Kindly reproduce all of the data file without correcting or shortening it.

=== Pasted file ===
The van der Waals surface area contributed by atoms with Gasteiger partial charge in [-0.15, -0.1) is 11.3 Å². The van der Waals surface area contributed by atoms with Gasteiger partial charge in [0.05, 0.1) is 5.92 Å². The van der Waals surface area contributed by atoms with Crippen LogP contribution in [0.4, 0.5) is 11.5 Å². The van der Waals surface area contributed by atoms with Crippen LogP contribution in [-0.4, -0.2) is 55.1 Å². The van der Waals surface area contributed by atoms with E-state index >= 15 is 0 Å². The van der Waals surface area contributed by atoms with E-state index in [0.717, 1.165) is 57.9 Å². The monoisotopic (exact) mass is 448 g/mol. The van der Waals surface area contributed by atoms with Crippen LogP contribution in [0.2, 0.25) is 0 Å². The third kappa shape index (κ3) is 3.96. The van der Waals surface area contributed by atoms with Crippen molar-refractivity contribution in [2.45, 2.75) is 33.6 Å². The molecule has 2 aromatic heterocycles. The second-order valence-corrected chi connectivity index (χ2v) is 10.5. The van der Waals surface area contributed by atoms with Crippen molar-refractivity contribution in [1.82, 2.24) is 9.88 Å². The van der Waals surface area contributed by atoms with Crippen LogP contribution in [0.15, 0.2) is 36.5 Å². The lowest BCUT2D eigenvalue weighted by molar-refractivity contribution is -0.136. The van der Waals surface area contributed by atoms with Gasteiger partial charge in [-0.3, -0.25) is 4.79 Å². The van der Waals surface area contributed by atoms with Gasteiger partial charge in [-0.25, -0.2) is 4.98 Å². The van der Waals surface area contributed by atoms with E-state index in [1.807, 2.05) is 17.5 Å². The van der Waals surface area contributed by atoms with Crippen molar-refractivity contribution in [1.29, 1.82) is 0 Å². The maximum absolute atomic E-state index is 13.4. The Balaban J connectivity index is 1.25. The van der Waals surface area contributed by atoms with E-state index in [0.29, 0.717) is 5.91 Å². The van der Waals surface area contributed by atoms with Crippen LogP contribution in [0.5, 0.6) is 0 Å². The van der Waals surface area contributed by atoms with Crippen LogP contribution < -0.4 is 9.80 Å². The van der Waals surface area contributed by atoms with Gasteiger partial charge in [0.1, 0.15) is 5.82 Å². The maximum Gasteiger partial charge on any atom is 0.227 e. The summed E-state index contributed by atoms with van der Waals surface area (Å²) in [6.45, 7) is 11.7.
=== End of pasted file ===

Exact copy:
The van der Waals surface area contributed by atoms with Gasteiger partial charge in [-0.15, -0.1) is 11.3 Å². The van der Waals surface area contributed by atoms with Gasteiger partial charge in [0.05, 0.1) is 5.92 Å². The van der Waals surface area contributed by atoms with Crippen LogP contribution in [0.4, 0.5) is 11.5 Å². The van der Waals surface area contributed by atoms with Crippen LogP contribution in [-0.4, -0.2) is 55.1 Å². The van der Waals surface area contributed by atoms with E-state index >= 15 is 0 Å². The van der Waals surface area contributed by atoms with E-state index in [0.717, 1.165) is 57.9 Å². The monoisotopic (exact) mass is 448 g/mol. The van der Waals surface area contributed by atoms with Crippen LogP contribution in [0.2, 0.25) is 0 Å². The third kappa shape index (κ3) is 3.96. The van der Waals surface area contributed by atoms with Crippen molar-refractivity contribution in [2.45, 2.75) is 33.6 Å². The molecule has 2 aromatic heterocycles. The second-order valence-corrected chi connectivity index (χ2v) is 10.5. The van der Waals surface area contributed by atoms with Crippen molar-refractivity contribution in [1.82, 2.24) is 9.88 Å². The van der Waals surface area contributed by atoms with Crippen LogP contribution in [0.15, 0.2) is 36.5 Å². The lowest BCUT2D eigenvalue weighted by molar-refractivity contribution is -0.136. The van der Waals surface area contributed by atoms with Gasteiger partial charge in [-0.3, -0.25) is 4.79 Å². The van der Waals surface area contributed by atoms with Gasteiger partial charge in [-0.25, -0.2) is 4.98 Å². The van der Waals surface area contributed by atoms with E-state index in [1.807, 2.05) is 17.5 Å². The van der Waals surface area contributed by atoms with Crippen molar-refractivity contribution in [1.29, 1.82) is 0 Å². The maximum absolute atomic E-state index is 13.4. The Balaban J connectivity index is 1.25. The van der Waals surface area contributed by atoms with E-state index in [0.29, 0.717) is 5.91 Å². The van der Waals surface area contributed by atoms with Crippen LogP contribution in [0.5, 0.6) is 0 Å². The van der Waals surface area contributed by atoms with Crippen LogP contribution < -0.4 is 9.80 Å². The van der Waals surface area contributed by atoms with Gasteiger partial charge in [0.1, 0.15) is 5.82 Å². The maximum Gasteiger partial charge on any atom is 0.227 e. The summed E-state index contributed by atoms with van der Waals surface area (Å²) in [6.45, 7) is 11.7.